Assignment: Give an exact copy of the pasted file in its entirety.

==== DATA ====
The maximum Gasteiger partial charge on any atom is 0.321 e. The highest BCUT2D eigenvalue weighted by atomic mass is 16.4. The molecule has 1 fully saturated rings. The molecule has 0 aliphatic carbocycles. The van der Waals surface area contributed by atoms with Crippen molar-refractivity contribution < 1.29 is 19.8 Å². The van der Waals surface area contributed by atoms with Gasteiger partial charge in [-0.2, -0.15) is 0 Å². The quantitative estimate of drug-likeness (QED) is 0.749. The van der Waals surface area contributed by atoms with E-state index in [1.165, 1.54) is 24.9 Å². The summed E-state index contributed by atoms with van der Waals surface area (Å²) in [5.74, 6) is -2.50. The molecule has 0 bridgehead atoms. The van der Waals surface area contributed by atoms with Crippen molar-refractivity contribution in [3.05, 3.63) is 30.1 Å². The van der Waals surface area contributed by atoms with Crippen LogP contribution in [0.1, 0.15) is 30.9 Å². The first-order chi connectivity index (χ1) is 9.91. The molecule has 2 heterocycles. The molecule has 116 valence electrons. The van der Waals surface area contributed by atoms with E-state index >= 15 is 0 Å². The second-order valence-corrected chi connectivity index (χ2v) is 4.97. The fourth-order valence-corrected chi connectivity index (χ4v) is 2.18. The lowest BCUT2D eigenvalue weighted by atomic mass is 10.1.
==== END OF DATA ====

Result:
The maximum Gasteiger partial charge on any atom is 0.321 e. The highest BCUT2D eigenvalue weighted by atomic mass is 16.4. The molecule has 1 fully saturated rings. The molecule has 0 aliphatic carbocycles. The van der Waals surface area contributed by atoms with Crippen molar-refractivity contribution < 1.29 is 19.8 Å². The van der Waals surface area contributed by atoms with Gasteiger partial charge in [-0.2, -0.15) is 0 Å². The quantitative estimate of drug-likeness (QED) is 0.749. The van der Waals surface area contributed by atoms with E-state index in [1.165, 1.54) is 24.9 Å². The summed E-state index contributed by atoms with van der Waals surface area (Å²) in [5.74, 6) is -2.50. The molecule has 0 bridgehead atoms. The van der Waals surface area contributed by atoms with Crippen molar-refractivity contribution in [3.05, 3.63) is 30.1 Å². The van der Waals surface area contributed by atoms with Crippen LogP contribution in [0.1, 0.15) is 30.9 Å². The first-order chi connectivity index (χ1) is 9.91. The molecule has 2 heterocycles. The molecule has 116 valence electrons. The van der Waals surface area contributed by atoms with E-state index >= 15 is 0 Å². The second-order valence-corrected chi connectivity index (χ2v) is 4.97. The fourth-order valence-corrected chi connectivity index (χ4v) is 2.18. The lowest BCUT2D eigenvalue weighted by atomic mass is 10.1.